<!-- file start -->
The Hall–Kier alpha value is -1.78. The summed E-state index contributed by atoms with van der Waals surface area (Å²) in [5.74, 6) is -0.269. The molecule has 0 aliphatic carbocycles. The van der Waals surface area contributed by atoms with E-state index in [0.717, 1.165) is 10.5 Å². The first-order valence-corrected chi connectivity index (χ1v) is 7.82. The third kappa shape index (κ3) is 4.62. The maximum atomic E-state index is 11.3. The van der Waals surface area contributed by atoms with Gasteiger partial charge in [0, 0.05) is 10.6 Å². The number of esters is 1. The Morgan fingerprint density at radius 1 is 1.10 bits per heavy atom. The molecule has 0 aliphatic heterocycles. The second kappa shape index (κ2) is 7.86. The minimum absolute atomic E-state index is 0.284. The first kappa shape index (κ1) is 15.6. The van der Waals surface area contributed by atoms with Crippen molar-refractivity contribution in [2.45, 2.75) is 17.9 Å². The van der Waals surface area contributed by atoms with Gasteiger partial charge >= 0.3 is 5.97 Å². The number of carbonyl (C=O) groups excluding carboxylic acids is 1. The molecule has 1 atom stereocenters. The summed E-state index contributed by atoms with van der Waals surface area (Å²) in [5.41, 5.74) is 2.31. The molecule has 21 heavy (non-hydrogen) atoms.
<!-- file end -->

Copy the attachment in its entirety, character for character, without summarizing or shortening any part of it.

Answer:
The Hall–Kier alpha value is -1.78. The summed E-state index contributed by atoms with van der Waals surface area (Å²) in [5.74, 6) is -0.269. The molecule has 0 aliphatic carbocycles. The van der Waals surface area contributed by atoms with E-state index in [0.717, 1.165) is 10.5 Å². The first-order valence-corrected chi connectivity index (χ1v) is 7.82. The third kappa shape index (κ3) is 4.62. The maximum atomic E-state index is 11.3. The van der Waals surface area contributed by atoms with Gasteiger partial charge in [0, 0.05) is 10.6 Å². The number of esters is 1. The Morgan fingerprint density at radius 1 is 1.10 bits per heavy atom. The molecule has 0 aliphatic heterocycles. The second kappa shape index (κ2) is 7.86. The minimum absolute atomic E-state index is 0.284. The first kappa shape index (κ1) is 15.6. The van der Waals surface area contributed by atoms with Crippen molar-refractivity contribution in [2.45, 2.75) is 17.9 Å². The van der Waals surface area contributed by atoms with Gasteiger partial charge >= 0.3 is 5.97 Å². The number of carbonyl (C=O) groups excluding carboxylic acids is 1. The molecule has 1 atom stereocenters. The summed E-state index contributed by atoms with van der Waals surface area (Å²) in [5.41, 5.74) is 2.31. The molecule has 21 heavy (non-hydrogen) atoms.